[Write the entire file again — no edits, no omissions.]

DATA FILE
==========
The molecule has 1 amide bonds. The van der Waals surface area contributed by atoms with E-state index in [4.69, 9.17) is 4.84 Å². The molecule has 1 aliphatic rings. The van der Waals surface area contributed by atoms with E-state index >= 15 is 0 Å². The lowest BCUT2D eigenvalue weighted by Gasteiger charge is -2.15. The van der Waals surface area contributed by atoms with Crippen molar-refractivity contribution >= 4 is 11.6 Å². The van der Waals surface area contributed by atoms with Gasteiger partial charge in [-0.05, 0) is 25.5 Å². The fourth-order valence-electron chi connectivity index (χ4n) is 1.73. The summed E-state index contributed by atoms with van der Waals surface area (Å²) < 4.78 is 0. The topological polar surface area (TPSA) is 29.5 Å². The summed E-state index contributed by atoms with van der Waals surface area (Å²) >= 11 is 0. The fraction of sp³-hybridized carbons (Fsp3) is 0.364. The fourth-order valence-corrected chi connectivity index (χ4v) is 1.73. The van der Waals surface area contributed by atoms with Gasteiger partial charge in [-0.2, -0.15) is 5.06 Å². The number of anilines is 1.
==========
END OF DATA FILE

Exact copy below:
The molecule has 1 amide bonds. The van der Waals surface area contributed by atoms with E-state index in [4.69, 9.17) is 4.84 Å². The molecule has 1 aliphatic rings. The van der Waals surface area contributed by atoms with E-state index >= 15 is 0 Å². The lowest BCUT2D eigenvalue weighted by Gasteiger charge is -2.15. The van der Waals surface area contributed by atoms with Crippen molar-refractivity contribution >= 4 is 11.6 Å². The van der Waals surface area contributed by atoms with Gasteiger partial charge in [-0.05, 0) is 25.5 Å². The fourth-order valence-electron chi connectivity index (χ4n) is 1.73. The summed E-state index contributed by atoms with van der Waals surface area (Å²) < 4.78 is 0. The topological polar surface area (TPSA) is 29.5 Å². The summed E-state index contributed by atoms with van der Waals surface area (Å²) >= 11 is 0. The fraction of sp³-hybridized carbons (Fsp3) is 0.364. The fourth-order valence-corrected chi connectivity index (χ4v) is 1.73. The van der Waals surface area contributed by atoms with Gasteiger partial charge in [-0.2, -0.15) is 5.06 Å². The number of anilines is 1.